Your Schedule Is Yours to Design
When you’re just getting started on your own, you might feel pressure to follow norms and be at your desk or in your office from 9-to-5 every day because, well, that’s just what you do. That’s “working.”
I fell into this trap when I started working on my own. Even though I was working efficiently, getting things done in less time, I’d still feel tied to those traditional office hours I kept at my former job. So I’d stay at my desk, finding unnecessary tasks to fill the time, hanging around just in case a client might email or call.
But what I’ve finally come to realize is: It doesn’t have to be this way. On a day-to-day basis, my schedule is mine to design and dictate. The same is true for any freelancer or small business owner.
So how do you go about creating your ideal schedule?
Embrace Your Quirks
As your own boss, you get to decide when and how to work. That means there’s plenty of room for you to embrace your quirks as you design your days. You don’t have to brush your hair, get out of your fuzzy slippers, or even start work at a certain time. As long as your work is getting done, you call the shots.
Keep in mind that some people work well early in the mornings, while others do best working late into the night. Some want to spend the day wearing pajamas, while others can only think straight when freshly showered, fully dressed, and with shoes on their feet. You can also test out easily adjustable things like music, lighting, and which office equipment arrangement is optimal for you.
Ultimately, it’s up to you to find out what makes you happiest and most productive during the day. Give yourself the time and permission to experiment. No matter how you work best, just remember: It’s OK to embrace your quirks and break some norms if it brings out your best, most productive work.
Experiment With Different Workflows
In my experience, no two people work exactly the same way each day. But! Some of the most productive business owners I know use a loose framework to guide their activities. Here are a few different daily workflow ideas that can add some structure to your days:
The prioritized to-do list. Making a prioritized list of to-do tasks each day is all that some creatives need to tackle their days in a productive, effective way. Whether it’s on a sheet of paper nearby, a whiteboard hung on the wall, or a sticky note on the desk, having this visual reminder of what needs done (and in what order) is an ultra-simple way to get into an efficient workflow.
The Pomodoro Technique. This technique is based around the classic kitchen tomato timer. By working in short, focused sprints of 15-20 minutes with 5-10 minute breaks in between, you can stay laser-focused on core work for short periods of time. This is a great tactic for minimizing distractions and setting realistic goals around your deep work.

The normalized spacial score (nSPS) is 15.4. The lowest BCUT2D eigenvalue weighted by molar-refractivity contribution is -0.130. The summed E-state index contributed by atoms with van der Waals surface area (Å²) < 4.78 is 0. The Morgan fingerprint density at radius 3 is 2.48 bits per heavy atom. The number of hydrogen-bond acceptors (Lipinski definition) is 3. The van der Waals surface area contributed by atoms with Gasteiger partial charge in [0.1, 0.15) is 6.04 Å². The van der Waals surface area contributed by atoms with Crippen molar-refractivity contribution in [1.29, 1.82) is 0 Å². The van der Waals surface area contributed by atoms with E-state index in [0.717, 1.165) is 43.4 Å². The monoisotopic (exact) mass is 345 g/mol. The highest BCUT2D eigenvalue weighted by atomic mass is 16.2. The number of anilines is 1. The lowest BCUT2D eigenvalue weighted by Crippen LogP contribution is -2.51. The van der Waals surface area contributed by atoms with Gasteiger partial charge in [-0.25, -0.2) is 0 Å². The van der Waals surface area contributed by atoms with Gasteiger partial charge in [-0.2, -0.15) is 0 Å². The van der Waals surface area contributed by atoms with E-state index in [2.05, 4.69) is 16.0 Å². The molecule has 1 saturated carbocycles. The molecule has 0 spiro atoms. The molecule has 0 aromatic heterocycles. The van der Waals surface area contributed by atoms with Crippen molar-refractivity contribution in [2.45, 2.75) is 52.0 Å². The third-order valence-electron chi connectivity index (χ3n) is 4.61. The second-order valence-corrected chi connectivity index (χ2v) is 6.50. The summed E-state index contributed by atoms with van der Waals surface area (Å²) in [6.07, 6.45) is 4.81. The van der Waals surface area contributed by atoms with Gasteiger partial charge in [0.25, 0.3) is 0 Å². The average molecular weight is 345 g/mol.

Time blocking. Scheduling blocks of time for specific tasks can help you better plan out your weeks and prepare for larger-scale projects involving multiple steps. Rather than flitting back and forth between different tasks and projects, you can plan out focused periods of work during these time slots - and then stick to them.
The secret to making this work is experimentation. Rather than committing to one technique right off the bat, try more than one and see which best fits your needs.
Establish Clear Boundaries
Another piece of the scheduling puzzle is establishing clear boundaries - both for you and for your clients or customers. Doing this helps you stay out of “defense mode,” in which you’re constantly just reacting to requests instead of being in control of your schedule.
Think about outlining:
Regular office hours. Define when you’ll start and stop working each day, plus when you’ll take breaks (and for how long). Share your office hours with clients and make sure they know that you are reachable only during these times. Avoid being constantly available, unless your business calls for it and you’re being fairly compensated as a result. Otherwise it’s an invitation for your customers to see you as their on-call help.
Preferred modes of communication. Think about how you want your clients to interact with you and when. Spell out the hours that you respond to emails and calls, and define a window of time that you’ll follow up within if someone if he or she reaches out outside those hours.
Due dates for deliverables. Always let your customers know when they can expect to get deliverables from you so there are no guessing game or unnecessary check-ins. Whether that’s estimated shipping times, outlining your workflow and the various stages of a collaborative project, or anything else: Make it clear and put it in writing.
When you create these boundaries (and stick to them), you’re setting yourself up for healthier, less stressful days. It also shows everyone you work with that you have clear processes and know exactly what you’re doing.
Make Time for Yourself
As you test and try different approaches to your daily schedule, remember to leave some time for yourself. One of the biggest perks to being your own boss is your ability to have a flexible schedule - so don’t forget to take advantage of that.
Think about what’s important to you personally, and then put it on your calendar. Literally, schedule it. If there’s a movie you want to go see on a Friday afternoon, do it. A class you want to attend to sharpen your skills? Go to it. By putting it on your schedule, you’re making it a priority much in the same way you would client work. And that’s a good thing!
The thing is: If you’re working efficiently, you probably have some free time in your schedule - and that’s yours to fill with whatever you want. Allow yourself to enjoy this perk. You’ve worked hard for it.
Kaleigh Moore is a freelance writer specializing in ecommerce and software. She also writes for publications like Inc. Magazine, Entrepreneur, and HuffPost.